Hello, Kansas City! This movie review is a tad different than most. Land of Mine debuted at the 2015 Toronto Film Festival, and was just recently nominated for an Oscar. Our Mom Squad Ambassador, Darcy, had a chance to see it recently and gives us her thoughts below. Take a look..
Run Time: 1 hr 40 min
Director: Martin Zandvliet
Starring: Roland Moller, Louis Hoffman, Joel Basman
This Weekend at the Box Office: Land of Mine
I was asked to screen and review Land of Mine, a foreign film that debuted in 2015 at the Toronto Film Festival. In a sea of movies about war, this film sets itself apart by telling a tale about what happens after the war is over. After World War II, German POWs in Denmark, had to rid the country of the 2.2 million landmines the German army had buried along Denmark’s coast before they could return home. Nearly half of those soldiers were killed or terribly injured.
Of these POWs, many were boys. I don’t mean ‘boys’ like they haven’t had time to start a family, I mean ‘boys’ like they couldn’t have driven a car. I looked it up and in Germany, boys could enlist at the age of 16, but it is known that the Nazi’s occasionally took boys even younger than that. This film centers on a Dutch sergeant who is tasked with overseeing a group of German soldiers clear a beach of 45,000 mines. He is surprised at the group of soldiers he gets and he struggles between hating them for their nationality and sympathizing with them for their situation. The boys are told if they clear the mines, they can go home. They struggle though, with starvation, illness and trauma taking tolls.
This movie is violent, and heart-breaking and one of the most haunting films I have seen. Perhaps I have been subsisting on too many children’s movies- I kept waiting for a Disney-like finale where these terrible men get what’s coming and the boys make it out unscathed. However, this is not a movie for children and I had to be happy with the bits (and I mean BITS) of courage and hope that shine through.
As I sobbed my way through the film, I couldn’t help but feel a little sympathetic for all involved. The Dutch HATED the Germans; and following WWII, who could really blame them. Yet you also felt so badly for these children, being starved and traumatized as a country took out their hatred on some of those least deserving. Of course, if this was a movie about men who had been running concentration camps clearing a beach, there wouldn’t be much of an emotional journey to ask of the audience.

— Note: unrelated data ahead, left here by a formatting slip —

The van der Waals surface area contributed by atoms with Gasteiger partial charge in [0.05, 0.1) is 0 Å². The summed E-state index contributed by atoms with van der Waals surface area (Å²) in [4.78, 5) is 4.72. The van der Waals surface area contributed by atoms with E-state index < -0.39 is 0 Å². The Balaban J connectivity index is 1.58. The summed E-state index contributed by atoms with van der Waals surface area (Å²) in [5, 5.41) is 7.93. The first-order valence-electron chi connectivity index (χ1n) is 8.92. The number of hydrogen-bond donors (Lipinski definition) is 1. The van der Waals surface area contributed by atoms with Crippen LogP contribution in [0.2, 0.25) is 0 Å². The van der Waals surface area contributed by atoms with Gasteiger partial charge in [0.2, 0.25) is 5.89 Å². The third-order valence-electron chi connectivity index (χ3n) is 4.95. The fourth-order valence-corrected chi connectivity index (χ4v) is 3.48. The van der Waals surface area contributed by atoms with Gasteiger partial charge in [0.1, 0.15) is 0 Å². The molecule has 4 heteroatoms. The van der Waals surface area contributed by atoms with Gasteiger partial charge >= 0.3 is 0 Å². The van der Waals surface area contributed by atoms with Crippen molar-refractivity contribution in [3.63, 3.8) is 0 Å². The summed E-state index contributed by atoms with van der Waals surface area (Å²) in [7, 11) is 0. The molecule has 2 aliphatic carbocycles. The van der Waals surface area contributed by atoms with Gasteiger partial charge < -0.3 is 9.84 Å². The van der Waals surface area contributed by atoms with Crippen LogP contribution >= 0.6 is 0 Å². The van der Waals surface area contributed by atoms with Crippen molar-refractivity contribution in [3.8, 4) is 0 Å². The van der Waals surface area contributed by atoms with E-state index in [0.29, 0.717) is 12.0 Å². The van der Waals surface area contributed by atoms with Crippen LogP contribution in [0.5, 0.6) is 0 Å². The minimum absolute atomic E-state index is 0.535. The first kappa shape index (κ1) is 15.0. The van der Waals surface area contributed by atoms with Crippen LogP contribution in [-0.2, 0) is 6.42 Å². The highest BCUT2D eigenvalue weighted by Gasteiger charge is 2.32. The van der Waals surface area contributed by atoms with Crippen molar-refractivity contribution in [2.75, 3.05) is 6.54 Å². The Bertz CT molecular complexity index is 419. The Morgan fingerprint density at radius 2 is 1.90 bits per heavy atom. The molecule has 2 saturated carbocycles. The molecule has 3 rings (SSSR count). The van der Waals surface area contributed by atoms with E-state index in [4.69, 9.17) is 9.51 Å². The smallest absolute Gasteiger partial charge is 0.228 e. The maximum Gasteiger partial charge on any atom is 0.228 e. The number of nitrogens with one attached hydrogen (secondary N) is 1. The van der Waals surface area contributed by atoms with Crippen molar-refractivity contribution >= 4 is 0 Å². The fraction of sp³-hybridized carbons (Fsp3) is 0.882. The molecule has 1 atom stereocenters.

In the film, a woman lives nearby with her young daughter. She wants her daughter to stay away from the soldiers and she is cruel towards the boys. At first I was offended on the boys’ behalf. How could a mother treat someone else’s child like this? But then I put myself in her shoes. Living with a small girl while soldiers had been going through the country doing terrible things to women and children. What had happened to her husband? I suppose I would have been fearful and hateful too. The film doesn’t explore the history of its characters, so their motivation is open to interpretation and musings. I think this was quite brilliant as it washed away everything that had built up to this moment. You don’t know why the characters feel as they do (although you can guess), so you are left to judge and interpret only their actions in this moment. It casts things in a different light.
Land of Mine has spectacular acting, a beautiful setting and will be a movie that tugs at my heart whenever I think of it. I can’t tell you that you will enjoy it, but is a fantastic film and deserves to be seen. I applaud Martin Zandvliet, who wrote and directed this film, for telling one of the most difficult stories to come out of such a bleak moment in history with honesty, integrity and heart. While during the movie I kept thinking that it was about hate, but I think it really is about humanizing the enemy. It is about finding compassion and forgiveness when perhaps none is deserved. I definitely recommend this film; but know that you are in for a good cry.
From iFamily to Yours,